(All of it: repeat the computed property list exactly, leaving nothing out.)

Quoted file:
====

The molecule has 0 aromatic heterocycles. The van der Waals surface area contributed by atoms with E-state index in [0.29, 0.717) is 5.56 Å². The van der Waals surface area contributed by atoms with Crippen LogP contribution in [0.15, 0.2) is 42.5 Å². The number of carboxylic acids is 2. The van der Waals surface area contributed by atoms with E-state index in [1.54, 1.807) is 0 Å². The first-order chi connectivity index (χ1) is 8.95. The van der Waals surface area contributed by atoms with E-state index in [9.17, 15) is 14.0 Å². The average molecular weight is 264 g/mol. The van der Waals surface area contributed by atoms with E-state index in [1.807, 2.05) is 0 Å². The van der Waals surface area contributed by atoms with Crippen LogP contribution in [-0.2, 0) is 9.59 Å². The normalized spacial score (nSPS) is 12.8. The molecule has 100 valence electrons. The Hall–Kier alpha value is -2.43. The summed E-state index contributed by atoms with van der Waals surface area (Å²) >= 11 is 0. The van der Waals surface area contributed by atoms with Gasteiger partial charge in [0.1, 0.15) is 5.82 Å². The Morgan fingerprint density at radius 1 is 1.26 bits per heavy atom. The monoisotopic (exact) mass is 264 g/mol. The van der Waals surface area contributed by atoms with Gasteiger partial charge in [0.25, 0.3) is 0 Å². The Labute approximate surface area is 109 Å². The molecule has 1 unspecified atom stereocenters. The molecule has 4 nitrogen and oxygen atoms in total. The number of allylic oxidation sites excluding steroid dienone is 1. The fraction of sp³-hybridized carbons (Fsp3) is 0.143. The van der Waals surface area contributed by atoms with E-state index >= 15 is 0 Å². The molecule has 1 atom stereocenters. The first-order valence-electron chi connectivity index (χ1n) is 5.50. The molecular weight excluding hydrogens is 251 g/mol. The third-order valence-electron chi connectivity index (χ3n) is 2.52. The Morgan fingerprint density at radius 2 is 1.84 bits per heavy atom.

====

The molecule has 0 aromatic heterocycles. The van der Waals surface area contributed by atoms with E-state index in [0.29, 0.717) is 5.56 Å². The van der Waals surface area contributed by atoms with Crippen LogP contribution in [0.15, 0.2) is 42.5 Å². The number of carboxylic acids is 2. The van der Waals surface area contributed by atoms with E-state index in [1.54, 1.807) is 0 Å². The first-order chi connectivity index (χ1) is 8.95. The van der Waals surface area contributed by atoms with E-state index in [9.17, 15) is 14.0 Å². The average molecular weight is 264 g/mol. The van der Waals surface area contributed by atoms with E-state index in [1.807, 2.05) is 0 Å². The van der Waals surface area contributed by atoms with Crippen LogP contribution in [-0.2, 0) is 9.59 Å². The normalized spacial score (nSPS) is 12.8. The molecule has 100 valence electrons. The Hall–Kier alpha value is -2.43. The summed E-state index contributed by atoms with van der Waals surface area (Å²) >= 11 is 0. The van der Waals surface area contributed by atoms with Gasteiger partial charge in [0.1, 0.15) is 5.82 Å². The Morgan fingerprint density at radius 1 is 1.26 bits per heavy atom. The monoisotopic (exact) mass is 264 g/mol. The van der Waals surface area contributed by atoms with Gasteiger partial charge in [0.25, 0.3) is 0 Å². The Labute approximate surface area is 109 Å². The molecule has 1 unspecified atom stereocenters. The molecule has 4 nitrogen and oxygen atoms in total. The number of allylic oxidation sites excluding steroid dienone is 1. The fraction of sp³-hybridized carbons (Fsp3) is 0.143. The van der Waals surface area contributed by atoms with E-state index >= 15 is 0 Å². The molecule has 1 atom stereocenters. The first-order valence-electron chi connectivity index (χ1n) is 5.50. The molecular weight excluding hydrogens is 251 g/mol. The third-order valence-electron chi connectivity index (χ3n) is 2.52. The Morgan fingerprint density at radius 2 is 1.84 bits per heavy atom.